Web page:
Obama: I’m here thanks to the struggle

2013-06-30 10:40

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President Barack Obama has praised South Africa’s struggle heroes for helping him arrive at where he is today.

“I wouldn’t be here if it were not for the freedom fighters,” he told dignitaries while proposing a toast at a state banquet in his honour in Pretoria last night.

It is Obama’s first visit to South Africa since being elected the first black president of the United States in 2008. He visited the country before as a senator, which he said gave him the opportunity to walk in the streets and meet ordinary people, something he couldn’t do now.

He said the US was inspired by South Africa’s transition into democracy. “We were inspired by you to believe anything is possible, such as that the son of an African man could become (US) president,” he said.

He also said the South African sacrifice to fight apartheid found resonance in the US civil rights movement.

Obama also paid homage to former president Nelson Mandela, who lay in the Medi-Clinic Heart hospital not far from the presidential guest house, where the dinner was held.

Obama read the poem Invictus by William Ernest Henley and proposed a toast to “a man who has always been the master of his fate and who taught us we could be the master of ours”.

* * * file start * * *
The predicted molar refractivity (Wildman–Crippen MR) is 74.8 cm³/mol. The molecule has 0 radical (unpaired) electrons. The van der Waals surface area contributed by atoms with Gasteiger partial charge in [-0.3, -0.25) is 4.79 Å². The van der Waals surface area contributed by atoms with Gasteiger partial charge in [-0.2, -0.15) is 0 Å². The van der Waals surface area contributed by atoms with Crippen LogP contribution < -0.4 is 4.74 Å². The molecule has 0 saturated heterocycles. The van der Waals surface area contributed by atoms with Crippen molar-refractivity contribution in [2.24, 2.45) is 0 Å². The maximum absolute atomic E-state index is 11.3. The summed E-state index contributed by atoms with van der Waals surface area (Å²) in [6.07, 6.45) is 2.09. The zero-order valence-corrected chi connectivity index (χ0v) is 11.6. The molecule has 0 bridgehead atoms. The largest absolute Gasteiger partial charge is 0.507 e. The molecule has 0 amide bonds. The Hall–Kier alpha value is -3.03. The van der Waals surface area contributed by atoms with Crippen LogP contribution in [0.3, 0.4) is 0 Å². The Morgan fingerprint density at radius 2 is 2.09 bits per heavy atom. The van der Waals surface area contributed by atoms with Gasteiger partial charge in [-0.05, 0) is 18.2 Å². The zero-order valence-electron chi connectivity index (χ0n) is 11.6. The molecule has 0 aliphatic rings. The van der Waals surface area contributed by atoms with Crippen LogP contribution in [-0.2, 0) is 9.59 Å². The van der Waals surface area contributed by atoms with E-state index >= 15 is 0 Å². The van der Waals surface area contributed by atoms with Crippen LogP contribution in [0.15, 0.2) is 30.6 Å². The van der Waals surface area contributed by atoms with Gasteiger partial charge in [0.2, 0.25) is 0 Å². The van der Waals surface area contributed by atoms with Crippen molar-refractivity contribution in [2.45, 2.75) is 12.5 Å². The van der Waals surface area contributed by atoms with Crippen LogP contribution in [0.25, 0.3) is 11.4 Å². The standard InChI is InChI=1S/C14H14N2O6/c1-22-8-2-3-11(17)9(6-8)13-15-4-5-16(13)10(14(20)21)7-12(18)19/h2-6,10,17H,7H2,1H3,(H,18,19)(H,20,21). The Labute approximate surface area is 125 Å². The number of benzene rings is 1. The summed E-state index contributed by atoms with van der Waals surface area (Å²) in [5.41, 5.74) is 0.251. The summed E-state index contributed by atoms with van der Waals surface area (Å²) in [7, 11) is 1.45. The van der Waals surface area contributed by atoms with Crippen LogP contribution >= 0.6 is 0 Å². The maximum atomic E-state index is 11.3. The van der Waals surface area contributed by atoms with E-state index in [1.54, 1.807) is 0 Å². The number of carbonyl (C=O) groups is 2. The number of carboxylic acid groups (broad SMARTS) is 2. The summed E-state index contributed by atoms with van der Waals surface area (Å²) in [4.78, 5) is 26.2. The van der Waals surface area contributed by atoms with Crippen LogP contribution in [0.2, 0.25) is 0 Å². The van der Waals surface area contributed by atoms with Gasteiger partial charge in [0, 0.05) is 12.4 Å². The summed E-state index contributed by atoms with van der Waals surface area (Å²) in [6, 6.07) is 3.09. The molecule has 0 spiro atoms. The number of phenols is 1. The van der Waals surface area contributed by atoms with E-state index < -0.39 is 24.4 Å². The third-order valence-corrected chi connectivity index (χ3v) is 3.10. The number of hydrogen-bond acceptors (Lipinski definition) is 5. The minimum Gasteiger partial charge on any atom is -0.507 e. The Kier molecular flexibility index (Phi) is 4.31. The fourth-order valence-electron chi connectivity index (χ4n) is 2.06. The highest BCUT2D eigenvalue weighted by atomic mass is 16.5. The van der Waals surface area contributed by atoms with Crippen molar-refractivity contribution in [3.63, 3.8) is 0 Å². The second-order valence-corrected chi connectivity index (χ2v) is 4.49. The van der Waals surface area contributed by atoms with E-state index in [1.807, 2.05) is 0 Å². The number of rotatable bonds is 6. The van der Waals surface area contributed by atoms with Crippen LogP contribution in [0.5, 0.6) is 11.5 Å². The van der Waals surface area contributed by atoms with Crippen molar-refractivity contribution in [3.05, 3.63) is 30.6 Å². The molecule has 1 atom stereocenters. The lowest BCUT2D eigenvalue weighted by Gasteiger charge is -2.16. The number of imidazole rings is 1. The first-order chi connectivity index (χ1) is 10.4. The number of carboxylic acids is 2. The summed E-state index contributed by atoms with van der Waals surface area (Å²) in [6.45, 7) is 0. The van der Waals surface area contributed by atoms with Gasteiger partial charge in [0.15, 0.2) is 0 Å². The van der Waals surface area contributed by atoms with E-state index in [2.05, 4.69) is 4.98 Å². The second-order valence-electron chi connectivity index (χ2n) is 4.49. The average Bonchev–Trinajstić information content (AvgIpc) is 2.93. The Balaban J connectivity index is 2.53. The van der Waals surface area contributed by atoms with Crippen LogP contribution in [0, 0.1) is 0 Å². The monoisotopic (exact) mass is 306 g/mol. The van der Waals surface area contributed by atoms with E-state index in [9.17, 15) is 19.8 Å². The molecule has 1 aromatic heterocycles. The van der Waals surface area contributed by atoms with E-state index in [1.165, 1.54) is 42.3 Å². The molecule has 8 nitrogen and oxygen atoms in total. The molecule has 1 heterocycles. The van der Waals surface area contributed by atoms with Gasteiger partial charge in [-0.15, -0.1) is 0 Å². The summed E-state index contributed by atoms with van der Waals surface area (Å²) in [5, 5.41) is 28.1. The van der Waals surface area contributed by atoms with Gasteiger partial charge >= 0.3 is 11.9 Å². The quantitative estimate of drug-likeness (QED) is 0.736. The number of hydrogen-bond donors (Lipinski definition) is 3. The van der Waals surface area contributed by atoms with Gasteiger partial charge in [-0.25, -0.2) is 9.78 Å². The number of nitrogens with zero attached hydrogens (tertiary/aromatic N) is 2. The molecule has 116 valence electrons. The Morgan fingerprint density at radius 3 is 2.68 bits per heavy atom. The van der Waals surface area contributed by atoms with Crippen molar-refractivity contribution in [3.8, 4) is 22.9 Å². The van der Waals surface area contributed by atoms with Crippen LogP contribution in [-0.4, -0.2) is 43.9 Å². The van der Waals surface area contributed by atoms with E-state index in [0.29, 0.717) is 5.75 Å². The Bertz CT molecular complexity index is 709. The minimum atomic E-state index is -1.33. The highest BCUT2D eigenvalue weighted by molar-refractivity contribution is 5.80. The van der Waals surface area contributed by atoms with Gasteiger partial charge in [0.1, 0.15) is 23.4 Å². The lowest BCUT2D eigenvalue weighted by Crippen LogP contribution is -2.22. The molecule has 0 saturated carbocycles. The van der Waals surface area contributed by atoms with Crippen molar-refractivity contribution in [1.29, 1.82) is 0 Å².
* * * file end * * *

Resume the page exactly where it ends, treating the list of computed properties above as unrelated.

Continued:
He also praised Zuma as a leader who has continued the tradition of the struggle.

At a press conference earlier in the day, a journalist asked Zuma if the ANC of today was the same one as in the time of Mandela.

Zuma said the policies the party was pursuing today were still the same ones crafted at the birth of South Africa’s democracy in 1994.

“What we’ve been doing is to enhance those policies and deepening them,” he said.

“I’ve had an opportunity, perhaps because of the job I’ve been given, that when Madiba was a pensioner sitting at his home, I visited him very regularily,” he said, adding that Mandela “expressed happiness” at the way the ANC has been governing.

“So I have no doubt what we’ve been doing is what Mandela would have been doing if he were here.”

Zuma said: “At some of the visits I made before his health changed, he was saying, ‘You know, when I go to sleep I’ll be very happy because I would know that I left South Africa moving forward’.”

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